DOE Awards More than $22M to 20 Oil, Gas Research Projects
The Department of Energy's Office of Fossil Energy announced plans last week to partially fund 20 oil and gas research and development projects with a total contribution reaching more than $22 million.
The DOE selected six new projects to upgrade low-quality gas, convert gas to liquids and tap difficult formations. Funding for those projects will total about $7.7 million. Four of those projects focus on advanced concepts for processing natural gas -- either removing pollutant-forming impurities or developing ways to create or transport liquid fuels that can be made from natural gas. The other two projects will develop high-tech tools that gas producers can use in the future to locate and extract gas from reservoirs that are too geologically complex or expensive to produce with today's technology.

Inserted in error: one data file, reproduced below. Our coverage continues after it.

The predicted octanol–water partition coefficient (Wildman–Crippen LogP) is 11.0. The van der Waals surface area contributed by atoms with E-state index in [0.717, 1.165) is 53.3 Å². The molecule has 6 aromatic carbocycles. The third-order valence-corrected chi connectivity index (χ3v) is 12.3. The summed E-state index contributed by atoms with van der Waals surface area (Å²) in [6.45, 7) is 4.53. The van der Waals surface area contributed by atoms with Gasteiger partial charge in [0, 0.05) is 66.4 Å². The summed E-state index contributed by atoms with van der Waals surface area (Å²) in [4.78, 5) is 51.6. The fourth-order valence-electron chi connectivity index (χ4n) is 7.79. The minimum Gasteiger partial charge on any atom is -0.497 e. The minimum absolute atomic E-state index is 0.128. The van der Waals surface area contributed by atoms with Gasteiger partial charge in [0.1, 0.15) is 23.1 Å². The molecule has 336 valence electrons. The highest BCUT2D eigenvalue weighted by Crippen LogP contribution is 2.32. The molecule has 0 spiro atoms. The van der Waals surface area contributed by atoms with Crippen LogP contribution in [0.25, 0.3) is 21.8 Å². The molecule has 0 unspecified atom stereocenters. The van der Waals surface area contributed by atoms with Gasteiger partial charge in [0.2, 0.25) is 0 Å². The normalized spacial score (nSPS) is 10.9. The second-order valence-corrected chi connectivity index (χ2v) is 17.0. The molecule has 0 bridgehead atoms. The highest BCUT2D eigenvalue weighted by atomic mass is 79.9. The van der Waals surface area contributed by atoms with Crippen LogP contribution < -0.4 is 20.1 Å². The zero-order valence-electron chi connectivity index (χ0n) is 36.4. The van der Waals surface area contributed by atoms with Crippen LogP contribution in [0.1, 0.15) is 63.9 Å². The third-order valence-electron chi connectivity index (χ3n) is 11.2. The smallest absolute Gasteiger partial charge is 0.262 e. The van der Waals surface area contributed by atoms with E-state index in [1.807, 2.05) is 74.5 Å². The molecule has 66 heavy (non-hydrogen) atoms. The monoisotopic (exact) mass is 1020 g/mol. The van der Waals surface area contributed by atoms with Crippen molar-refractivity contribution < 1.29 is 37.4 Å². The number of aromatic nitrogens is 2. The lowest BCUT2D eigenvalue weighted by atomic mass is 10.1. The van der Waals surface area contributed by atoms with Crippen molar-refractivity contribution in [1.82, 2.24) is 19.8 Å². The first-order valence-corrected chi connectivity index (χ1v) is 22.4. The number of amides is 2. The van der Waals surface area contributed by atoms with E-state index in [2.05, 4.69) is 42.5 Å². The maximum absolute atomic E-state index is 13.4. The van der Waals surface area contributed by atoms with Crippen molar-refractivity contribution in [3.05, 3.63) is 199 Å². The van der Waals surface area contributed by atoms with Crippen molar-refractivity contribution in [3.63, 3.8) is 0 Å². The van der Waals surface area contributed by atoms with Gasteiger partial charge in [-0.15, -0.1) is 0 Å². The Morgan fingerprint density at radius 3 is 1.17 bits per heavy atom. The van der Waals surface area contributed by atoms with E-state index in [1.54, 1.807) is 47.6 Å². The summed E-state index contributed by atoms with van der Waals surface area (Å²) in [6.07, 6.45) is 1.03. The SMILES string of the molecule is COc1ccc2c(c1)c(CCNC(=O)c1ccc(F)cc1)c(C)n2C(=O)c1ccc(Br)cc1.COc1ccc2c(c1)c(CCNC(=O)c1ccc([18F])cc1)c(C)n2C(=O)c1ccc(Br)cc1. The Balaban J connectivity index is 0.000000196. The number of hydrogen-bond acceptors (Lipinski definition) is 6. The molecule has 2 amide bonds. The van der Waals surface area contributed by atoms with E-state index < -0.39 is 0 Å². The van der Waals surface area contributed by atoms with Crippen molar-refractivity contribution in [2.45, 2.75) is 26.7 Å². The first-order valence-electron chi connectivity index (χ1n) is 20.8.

A recent study by the Gas Technology Institute (GTI) estimated that one-third of all U.S. natural gas reserves are below the quality standard necessary for most commercial uses. GTI found that of the nation's 148 Tcf of gas, nearly 61 Tcf is low-quality gas. The study also estimates that of the 1,690 Tcf of undiscovered gas in the country, 496 Tcf could be substandard.
In addition some supplies are trapped in remote regions far away from pipelines. Other resources often go undetected in isolated sections of a reservoir and are frequently abandoned.
"With America's demand for natural gas likely to expand by as much as 60% over the next 20 years, tomorrow's gas producers will need new, more effective ways to upgrade substandard gas and to tap gas currently beyond their reach because of geologic or geographic obstacles.